On Spiritual Generativity

What does “Spiritual Generativity” mean?  In the simplest terms, it’s the passing on of our faith tradition from one generation to the next.  If youth are always separated from the rest of the life of the church – how will they learn what it means to be the church as adults?  How do we in youth ministry make the connections between the generations?
While visiting Stonebridge United Methodist Church in the Dallas area, I was able to witness spiritual generatively in action.  Here is what the pastor had to say after my visit:
A few Sundays ago, Mary Brooke got up early to take off to DFW Airport to pick up a friend of hers. Amy Valdez Barker is a PhD. student at Garret-Evangelical Seminary in Evanston, Illinois.  She has been contracted by the Connectional Table of the United Methodist Church to serve as a consultant on their Vital Congregations Initiative, that seeks to provide resources to help local congregations set meaningful and achievable ministry goals (www.umvitalcongregations.org).  Amy came to town for a regional meeting on Monday but came early to spend her Sunday visiting a vital congregation.
So Amy spent all day with us on Sunday.  She attended both the Celebration Hall Service at 9:30 and the Bridge service at 10:45.  We took her for lunch at Spoons afterward where we got her to talk about her work and interest.  Amy’s graduate work is in the area of spiritual generativity.  That is a fancy phrase describing the responsibility of the current adult generation to give personal attention to the spiritual well being of the upcoming generation. Making Christian disciples is a total church responsibility that integrates all age levels and engages in inter-generational and interactive mission. Congregations need to provide a multitude of opportunities for inter-generational activities where the Christian life is modeled and lived out in front of and with our children and youth.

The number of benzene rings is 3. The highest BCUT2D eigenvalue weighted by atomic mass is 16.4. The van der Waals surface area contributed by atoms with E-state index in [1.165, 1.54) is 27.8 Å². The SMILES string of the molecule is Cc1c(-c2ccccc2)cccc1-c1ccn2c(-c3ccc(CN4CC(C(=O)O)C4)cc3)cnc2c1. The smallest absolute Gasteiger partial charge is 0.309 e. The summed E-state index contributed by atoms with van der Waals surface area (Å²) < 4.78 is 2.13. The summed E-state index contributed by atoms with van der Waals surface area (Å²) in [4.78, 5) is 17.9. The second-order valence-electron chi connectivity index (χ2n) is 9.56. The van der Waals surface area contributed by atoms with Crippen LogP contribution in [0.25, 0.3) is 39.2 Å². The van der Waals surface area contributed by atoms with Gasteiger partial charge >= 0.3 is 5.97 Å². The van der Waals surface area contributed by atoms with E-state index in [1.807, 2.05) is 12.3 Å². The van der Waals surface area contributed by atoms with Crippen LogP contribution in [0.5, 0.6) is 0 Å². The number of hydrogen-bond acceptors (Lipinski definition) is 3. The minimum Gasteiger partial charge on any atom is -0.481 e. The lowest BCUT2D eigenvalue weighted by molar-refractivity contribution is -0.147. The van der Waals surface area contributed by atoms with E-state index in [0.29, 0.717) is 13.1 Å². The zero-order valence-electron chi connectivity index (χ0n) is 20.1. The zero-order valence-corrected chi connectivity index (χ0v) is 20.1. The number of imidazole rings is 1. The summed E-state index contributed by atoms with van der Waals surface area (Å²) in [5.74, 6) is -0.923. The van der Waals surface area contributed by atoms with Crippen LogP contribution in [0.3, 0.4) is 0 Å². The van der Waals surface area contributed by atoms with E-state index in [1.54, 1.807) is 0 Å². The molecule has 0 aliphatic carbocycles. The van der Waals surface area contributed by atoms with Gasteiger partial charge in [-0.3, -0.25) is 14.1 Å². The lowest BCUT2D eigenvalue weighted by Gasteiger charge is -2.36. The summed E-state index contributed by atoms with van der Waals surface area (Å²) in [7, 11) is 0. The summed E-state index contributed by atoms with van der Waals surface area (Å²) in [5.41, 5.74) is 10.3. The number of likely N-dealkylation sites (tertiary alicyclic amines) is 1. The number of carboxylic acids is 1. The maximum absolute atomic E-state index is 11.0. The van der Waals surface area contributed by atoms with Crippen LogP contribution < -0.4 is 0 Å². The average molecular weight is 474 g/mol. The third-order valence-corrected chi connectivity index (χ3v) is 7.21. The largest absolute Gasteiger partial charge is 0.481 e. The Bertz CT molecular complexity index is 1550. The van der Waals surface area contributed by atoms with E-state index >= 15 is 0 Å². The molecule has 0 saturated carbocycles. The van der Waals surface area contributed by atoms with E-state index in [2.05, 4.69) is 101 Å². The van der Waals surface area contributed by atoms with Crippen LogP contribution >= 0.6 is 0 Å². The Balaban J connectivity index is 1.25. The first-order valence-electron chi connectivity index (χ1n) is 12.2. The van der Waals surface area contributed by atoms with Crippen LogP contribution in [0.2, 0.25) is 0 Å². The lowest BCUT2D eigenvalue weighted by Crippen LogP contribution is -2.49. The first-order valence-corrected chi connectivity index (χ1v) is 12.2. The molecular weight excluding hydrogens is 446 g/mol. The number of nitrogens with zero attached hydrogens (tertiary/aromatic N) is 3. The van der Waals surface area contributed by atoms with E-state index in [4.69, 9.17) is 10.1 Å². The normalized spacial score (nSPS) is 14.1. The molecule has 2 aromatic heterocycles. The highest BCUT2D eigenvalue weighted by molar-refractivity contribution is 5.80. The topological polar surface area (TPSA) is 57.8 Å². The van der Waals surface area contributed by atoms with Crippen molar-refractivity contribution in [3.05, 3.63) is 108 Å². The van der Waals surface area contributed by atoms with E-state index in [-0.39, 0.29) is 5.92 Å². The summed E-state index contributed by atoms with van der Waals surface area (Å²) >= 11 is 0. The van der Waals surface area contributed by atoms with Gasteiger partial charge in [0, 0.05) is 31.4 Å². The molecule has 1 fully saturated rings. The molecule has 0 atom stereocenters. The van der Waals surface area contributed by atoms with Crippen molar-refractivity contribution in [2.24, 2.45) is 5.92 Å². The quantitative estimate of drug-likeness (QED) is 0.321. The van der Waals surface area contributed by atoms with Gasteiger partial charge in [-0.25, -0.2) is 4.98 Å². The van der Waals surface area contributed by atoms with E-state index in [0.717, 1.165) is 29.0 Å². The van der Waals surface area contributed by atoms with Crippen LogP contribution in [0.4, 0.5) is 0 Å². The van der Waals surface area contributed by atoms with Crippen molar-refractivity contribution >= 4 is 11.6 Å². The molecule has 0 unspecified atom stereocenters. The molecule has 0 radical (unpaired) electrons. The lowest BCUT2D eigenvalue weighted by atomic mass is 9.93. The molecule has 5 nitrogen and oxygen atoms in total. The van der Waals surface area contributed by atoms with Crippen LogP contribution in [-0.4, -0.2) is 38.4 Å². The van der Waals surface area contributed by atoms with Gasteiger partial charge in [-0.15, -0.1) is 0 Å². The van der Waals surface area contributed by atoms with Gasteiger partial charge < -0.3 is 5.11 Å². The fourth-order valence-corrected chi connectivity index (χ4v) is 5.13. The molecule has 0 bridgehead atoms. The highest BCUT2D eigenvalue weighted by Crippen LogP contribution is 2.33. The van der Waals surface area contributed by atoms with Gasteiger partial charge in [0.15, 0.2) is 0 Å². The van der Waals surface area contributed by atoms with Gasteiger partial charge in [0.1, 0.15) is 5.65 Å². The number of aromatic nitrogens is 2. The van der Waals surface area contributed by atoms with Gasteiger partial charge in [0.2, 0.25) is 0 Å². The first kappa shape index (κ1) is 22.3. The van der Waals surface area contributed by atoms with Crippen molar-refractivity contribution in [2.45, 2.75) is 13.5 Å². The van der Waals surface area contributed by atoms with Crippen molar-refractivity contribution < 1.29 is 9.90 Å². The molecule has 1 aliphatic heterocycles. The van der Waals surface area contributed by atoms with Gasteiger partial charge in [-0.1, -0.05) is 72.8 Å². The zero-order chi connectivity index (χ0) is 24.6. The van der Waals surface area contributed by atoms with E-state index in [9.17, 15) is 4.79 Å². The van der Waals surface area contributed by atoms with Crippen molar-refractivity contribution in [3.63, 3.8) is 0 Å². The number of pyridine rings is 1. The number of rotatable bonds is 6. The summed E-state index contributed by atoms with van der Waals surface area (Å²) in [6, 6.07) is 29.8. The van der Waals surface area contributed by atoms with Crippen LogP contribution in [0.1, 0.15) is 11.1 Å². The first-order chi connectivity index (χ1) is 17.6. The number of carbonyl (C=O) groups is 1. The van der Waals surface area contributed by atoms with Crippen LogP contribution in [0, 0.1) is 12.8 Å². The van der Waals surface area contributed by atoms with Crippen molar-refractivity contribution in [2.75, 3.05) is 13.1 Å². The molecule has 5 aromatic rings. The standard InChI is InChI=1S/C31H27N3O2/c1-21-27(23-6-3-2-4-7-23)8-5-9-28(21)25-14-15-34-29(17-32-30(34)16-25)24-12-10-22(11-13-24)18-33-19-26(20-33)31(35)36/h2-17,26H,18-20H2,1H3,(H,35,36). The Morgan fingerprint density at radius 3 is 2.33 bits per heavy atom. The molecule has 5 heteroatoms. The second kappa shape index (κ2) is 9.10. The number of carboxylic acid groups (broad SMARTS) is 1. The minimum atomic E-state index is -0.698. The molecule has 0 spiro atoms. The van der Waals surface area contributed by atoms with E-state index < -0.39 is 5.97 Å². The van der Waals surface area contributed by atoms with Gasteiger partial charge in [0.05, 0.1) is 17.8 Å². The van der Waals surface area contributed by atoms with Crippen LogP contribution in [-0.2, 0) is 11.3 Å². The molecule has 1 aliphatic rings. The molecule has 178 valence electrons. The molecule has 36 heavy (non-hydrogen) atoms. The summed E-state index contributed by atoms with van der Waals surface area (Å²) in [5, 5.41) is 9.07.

Amy’s calling is to help churches realize this responsibility and intentionally focus their mission and purpose to this end; the shaping the next generation of adult Christians.
After lunch we took her on an afternoon tour of the Holiday Homes of McKinney and then we found our way back to the church at 5 p.m. for the Aloha Christmas feast and show.  I noticed that Amy was quite engaged in the program with all ages performing on the stage.  She was one of the first in the audience to jump to her feet for the standing ovation.  When the program was over she and Mary Brooke had to bolt out the door for her to get back to her hotel room.  But as she was leaving her last words to me were:  “That’s it, that’s what I’m talking about, that’s spiritual generativity.”
I was reminded of that Saturday when a bunch of folks gathered in the Upper Alley to make sandwiches for the homeless and hungry in our area.  It was a wonderful inter-generational time. It took many hands of many sizes, to make and sack almost 900 sandwiches.  A homeless person will soon be blessed with a simple meal, but all the hands that prepared it received a double blessing, serving and sharing our faith together. It’s called spiritual generativity.
In His Service and Yours,
Vic Casad
Senior Pastor
How successful is your church at passing on the faith from one generation to the next?  How do the members of your youth ministry interact with the rest of the church?  We would love to hear your success stories and ideas.

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